New Zealand / Australia Diary
Sunday 29 April 2012

A nice place for Sunday brekkie

After nearly half a day of dancing & teaching (with a few breaks to eat) on Saturday it was time to recharge the batteries. Rather than breakfast at home we drove to Margate (yes, the British place names continue to amuse me) to dine at Brookfield, an old corrugated iron barn that has been restored & converted into a restaurant, café, music venue and generally funky place. While we were there we caught the end of a 24-hour piano marathon where people (of any level of ability) were invited to keep playing through an entire day. We heard a variety of show tunes, then some interesting chromatic ramblings, then some hits from the 60s while we were eating. The breakfast was excellent and it was a really nice place to just take some time.

On the way back we avoided the main road and meandered around some of the smaller places along the coast. There were great views of North Bruny Island and of the South Arm peninsula on the far side of the Derwent estuary. It was nice to take it slowly and to not think too far ahead, there was planning to do for the evening's workshop but lots of time to do it in.

This sounds like the build up to but suddenly it was time to go and there were a million things left undone but actually it worked out very nicely. I got home in the middle of the afternoon and had time to prepare a list of possible dances for the workshop, eat a light but ample supper, get myself (and my clothes, always importent to look good as a teacher) cleaned & tidied and was ready to set off well in advance. We arrived at the hall in good time and I was set up with time to spare.

Gently getting started with the dancing

My workshop had been billed as "Dances With Unusual Rhythms" which in some ways limited what I could present but this made it much easier to choose which dances to do. In the two hours I taught six dances which gave a brief taste of some of the 'lumpy' rhythms of the Balkans, none of them were particularly complex (in the sense of having lots of steps or parts) but they presented quite a daunting prospect to the participants who hadn't experienced these strange beats before - that is to say most of them. However I've been leading these sort of dances for many years now and (though I say it myself) I've gotten pretty good at introducing folk to the unknown pleasures of irregular dance beats. There were some wobbly moments early on but slowly people got a feel for how the rhythms are structured and before too long we were bopping along (in an uneven sense) very merrily.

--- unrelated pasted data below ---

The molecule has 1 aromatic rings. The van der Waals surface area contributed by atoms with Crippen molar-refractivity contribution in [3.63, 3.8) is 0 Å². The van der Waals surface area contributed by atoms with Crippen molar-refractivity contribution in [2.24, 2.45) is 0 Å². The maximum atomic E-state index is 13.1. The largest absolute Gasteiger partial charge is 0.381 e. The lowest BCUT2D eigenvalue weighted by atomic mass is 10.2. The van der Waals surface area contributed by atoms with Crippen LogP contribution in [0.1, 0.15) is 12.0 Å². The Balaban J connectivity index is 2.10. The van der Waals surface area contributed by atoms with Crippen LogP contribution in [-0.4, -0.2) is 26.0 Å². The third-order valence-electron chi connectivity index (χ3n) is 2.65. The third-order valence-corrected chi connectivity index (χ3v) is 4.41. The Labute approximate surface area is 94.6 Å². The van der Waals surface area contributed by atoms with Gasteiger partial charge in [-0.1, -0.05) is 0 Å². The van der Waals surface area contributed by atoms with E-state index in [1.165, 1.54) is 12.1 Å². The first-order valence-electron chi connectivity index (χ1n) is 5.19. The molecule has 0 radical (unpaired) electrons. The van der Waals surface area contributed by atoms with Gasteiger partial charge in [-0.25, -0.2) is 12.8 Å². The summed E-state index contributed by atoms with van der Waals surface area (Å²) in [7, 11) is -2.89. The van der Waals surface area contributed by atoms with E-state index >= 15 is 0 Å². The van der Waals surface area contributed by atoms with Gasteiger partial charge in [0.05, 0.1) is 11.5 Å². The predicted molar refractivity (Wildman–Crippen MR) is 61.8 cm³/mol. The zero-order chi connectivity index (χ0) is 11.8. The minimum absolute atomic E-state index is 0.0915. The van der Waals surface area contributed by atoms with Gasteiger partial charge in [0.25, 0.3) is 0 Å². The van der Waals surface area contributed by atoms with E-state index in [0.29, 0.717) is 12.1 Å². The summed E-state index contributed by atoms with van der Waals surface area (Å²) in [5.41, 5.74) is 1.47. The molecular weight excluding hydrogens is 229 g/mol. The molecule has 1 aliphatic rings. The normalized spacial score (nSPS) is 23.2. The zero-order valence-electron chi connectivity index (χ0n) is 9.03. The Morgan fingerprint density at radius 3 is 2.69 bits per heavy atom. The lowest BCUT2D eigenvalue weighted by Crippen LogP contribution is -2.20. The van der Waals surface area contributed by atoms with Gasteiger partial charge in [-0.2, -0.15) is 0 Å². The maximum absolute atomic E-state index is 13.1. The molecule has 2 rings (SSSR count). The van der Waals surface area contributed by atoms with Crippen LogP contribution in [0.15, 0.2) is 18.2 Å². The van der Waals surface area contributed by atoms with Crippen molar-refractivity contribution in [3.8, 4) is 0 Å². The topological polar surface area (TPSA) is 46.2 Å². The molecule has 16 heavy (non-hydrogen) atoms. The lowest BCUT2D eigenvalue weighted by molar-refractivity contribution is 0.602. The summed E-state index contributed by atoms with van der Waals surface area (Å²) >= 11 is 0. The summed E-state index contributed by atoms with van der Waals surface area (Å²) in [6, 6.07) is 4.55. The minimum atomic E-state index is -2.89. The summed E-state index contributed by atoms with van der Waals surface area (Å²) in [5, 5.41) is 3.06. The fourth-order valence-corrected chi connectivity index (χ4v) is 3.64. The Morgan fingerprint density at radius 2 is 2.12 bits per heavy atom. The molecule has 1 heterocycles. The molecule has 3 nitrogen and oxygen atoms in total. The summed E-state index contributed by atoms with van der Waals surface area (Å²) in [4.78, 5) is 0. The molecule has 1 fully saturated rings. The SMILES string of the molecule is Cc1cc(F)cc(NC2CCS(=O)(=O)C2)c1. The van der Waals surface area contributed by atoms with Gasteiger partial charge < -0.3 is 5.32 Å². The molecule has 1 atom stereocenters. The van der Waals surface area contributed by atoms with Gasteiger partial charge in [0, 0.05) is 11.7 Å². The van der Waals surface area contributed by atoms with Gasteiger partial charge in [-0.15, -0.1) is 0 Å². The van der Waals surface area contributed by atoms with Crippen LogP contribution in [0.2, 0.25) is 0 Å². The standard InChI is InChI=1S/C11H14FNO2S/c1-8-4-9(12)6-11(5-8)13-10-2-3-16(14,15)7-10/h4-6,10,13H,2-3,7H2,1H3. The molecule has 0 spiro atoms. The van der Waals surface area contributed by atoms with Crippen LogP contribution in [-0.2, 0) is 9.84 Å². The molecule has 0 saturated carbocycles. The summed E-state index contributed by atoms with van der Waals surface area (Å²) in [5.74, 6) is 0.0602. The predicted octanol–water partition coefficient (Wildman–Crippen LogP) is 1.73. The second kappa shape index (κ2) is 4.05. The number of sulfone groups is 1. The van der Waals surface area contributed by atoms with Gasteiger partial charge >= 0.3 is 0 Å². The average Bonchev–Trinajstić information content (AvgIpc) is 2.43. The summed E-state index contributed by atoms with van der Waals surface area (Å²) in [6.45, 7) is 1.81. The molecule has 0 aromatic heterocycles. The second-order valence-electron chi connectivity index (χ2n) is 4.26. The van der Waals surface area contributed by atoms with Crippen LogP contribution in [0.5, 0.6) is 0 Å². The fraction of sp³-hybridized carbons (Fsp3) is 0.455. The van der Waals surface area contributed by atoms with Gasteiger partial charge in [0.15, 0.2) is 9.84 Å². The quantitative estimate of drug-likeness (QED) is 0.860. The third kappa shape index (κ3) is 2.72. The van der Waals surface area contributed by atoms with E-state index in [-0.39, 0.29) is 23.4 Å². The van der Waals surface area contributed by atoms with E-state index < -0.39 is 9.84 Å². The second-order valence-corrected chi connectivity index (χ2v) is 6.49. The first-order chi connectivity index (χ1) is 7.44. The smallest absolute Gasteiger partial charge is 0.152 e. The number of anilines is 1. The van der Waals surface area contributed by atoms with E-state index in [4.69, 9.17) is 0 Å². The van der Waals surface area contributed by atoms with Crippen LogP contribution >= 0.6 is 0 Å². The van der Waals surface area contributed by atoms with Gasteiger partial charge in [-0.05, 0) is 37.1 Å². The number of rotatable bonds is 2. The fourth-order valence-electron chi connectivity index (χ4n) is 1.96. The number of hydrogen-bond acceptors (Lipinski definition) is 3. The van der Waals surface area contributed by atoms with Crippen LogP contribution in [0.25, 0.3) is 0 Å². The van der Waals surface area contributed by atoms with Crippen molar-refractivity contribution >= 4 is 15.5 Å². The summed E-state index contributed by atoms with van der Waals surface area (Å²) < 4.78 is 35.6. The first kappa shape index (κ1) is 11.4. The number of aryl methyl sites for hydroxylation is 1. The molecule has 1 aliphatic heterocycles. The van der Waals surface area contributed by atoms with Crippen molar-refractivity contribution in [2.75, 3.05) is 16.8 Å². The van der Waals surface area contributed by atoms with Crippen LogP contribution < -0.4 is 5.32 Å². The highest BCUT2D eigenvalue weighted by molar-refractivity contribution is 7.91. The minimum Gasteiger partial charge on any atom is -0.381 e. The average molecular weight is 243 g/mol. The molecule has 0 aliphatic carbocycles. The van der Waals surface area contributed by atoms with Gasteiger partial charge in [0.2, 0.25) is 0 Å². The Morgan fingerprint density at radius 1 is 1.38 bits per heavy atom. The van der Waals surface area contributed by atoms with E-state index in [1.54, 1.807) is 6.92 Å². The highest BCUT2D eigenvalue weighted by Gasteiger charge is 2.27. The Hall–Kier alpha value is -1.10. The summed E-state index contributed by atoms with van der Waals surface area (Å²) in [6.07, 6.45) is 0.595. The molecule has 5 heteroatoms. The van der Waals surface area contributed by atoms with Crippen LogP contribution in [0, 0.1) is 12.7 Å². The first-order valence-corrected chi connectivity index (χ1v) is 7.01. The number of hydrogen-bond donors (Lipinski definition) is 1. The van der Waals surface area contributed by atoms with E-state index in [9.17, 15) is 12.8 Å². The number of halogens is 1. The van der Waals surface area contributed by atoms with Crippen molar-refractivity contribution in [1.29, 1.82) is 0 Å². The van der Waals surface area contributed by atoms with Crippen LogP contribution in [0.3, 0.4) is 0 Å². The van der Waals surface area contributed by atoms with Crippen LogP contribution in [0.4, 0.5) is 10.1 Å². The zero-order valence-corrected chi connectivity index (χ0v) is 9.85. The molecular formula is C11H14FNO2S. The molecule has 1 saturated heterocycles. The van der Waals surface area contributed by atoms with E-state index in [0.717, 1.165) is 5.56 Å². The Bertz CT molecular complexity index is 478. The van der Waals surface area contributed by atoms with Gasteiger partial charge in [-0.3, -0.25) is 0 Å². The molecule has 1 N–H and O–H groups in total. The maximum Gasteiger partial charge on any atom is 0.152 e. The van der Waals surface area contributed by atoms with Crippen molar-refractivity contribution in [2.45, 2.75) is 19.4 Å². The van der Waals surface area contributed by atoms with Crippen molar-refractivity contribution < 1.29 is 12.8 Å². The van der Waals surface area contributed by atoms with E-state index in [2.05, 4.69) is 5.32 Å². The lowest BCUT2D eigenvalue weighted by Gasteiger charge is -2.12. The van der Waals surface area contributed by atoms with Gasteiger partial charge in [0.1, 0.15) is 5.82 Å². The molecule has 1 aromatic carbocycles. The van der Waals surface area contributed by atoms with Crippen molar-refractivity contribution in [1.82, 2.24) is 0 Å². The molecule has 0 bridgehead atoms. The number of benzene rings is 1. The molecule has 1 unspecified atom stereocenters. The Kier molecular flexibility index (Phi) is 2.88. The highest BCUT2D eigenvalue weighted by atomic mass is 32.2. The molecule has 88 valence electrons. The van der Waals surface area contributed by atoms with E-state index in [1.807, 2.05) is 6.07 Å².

It was very satisfying to see the group move on from their stuttering first steps (and I mean this very literally!) to really dancing in a smooth, controlled way to some very uneven & irregular rhythms. When I'm teaching I try (where possible) to use different pieces of music when repeating dances, this can seem like yet another challenge for the participants as they can't associate a particular piece with a specific dance but over time it can help them pick out the underlying rhythm and (hopefully) make them more confident about dancing to a previously unknown tune. That's the theory anyway, and I feel quietly confident that it does work in practice.

Another 'trick' of mine is to do different dances to the same piece of music. When I did it here I got a very common response - people said that the music sounded very different when doing the different dances. I find it fascinating how people react & respond to dancing and I like to encourage them to view the interplay between dancer and music as much more involved than just a simple one-way relationship, even when dancing to an unchanging recording.

At the end of the workshop I was instructed to stand in the middle of the circle while holding a candle, after which the group joined hands and did a dance around me as a Thank You gesture. It was a really nice way to end my teaching stint in Hobart and I playfully bounced around (although not jauntily enough to spill the candle wax) while I was bathed in blessings.

The view across to Bruny Island

Listening to teacher

Wild dancing in 7/8

Nibbles & drinks at the end of the evening

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